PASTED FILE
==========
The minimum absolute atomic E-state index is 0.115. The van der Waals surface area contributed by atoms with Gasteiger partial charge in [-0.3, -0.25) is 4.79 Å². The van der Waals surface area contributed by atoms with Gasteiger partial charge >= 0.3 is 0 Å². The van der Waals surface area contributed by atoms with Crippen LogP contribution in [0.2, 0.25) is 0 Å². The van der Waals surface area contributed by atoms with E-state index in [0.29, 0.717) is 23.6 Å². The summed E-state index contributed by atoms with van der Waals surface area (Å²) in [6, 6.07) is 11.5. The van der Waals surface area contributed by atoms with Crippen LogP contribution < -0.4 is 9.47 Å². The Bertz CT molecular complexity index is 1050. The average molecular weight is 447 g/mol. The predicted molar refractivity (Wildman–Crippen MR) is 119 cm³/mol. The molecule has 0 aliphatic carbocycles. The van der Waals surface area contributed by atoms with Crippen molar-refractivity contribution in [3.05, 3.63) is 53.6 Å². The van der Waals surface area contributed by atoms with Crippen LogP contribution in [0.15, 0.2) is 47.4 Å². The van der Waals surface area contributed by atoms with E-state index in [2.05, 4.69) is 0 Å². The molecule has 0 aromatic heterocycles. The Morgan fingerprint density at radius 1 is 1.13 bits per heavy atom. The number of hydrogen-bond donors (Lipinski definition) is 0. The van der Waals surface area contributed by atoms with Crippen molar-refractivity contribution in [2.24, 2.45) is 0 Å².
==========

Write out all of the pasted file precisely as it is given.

The minimum absolute atomic E-state index is 0.115. The van der Waals surface area contributed by atoms with Gasteiger partial charge in [-0.3, -0.25) is 4.79 Å². The van der Waals surface area contributed by atoms with Gasteiger partial charge >= 0.3 is 0 Å². The van der Waals surface area contributed by atoms with Crippen LogP contribution in [0.2, 0.25) is 0 Å². The van der Waals surface area contributed by atoms with E-state index in [0.29, 0.717) is 23.6 Å². The summed E-state index contributed by atoms with van der Waals surface area (Å²) in [6, 6.07) is 11.5. The van der Waals surface area contributed by atoms with Crippen LogP contribution < -0.4 is 9.47 Å². The Bertz CT molecular complexity index is 1050. The average molecular weight is 447 g/mol. The predicted molar refractivity (Wildman–Crippen MR) is 119 cm³/mol. The molecule has 0 aliphatic carbocycles. The van der Waals surface area contributed by atoms with Crippen molar-refractivity contribution in [3.05, 3.63) is 53.6 Å². The van der Waals surface area contributed by atoms with Crippen LogP contribution in [0.15, 0.2) is 47.4 Å². The van der Waals surface area contributed by atoms with E-state index in [2.05, 4.69) is 0 Å². The molecule has 0 aromatic heterocycles. The Morgan fingerprint density at radius 1 is 1.13 bits per heavy atom. The number of hydrogen-bond donors (Lipinski definition) is 0. The van der Waals surface area contributed by atoms with Crippen molar-refractivity contribution in [2.24, 2.45) is 0 Å².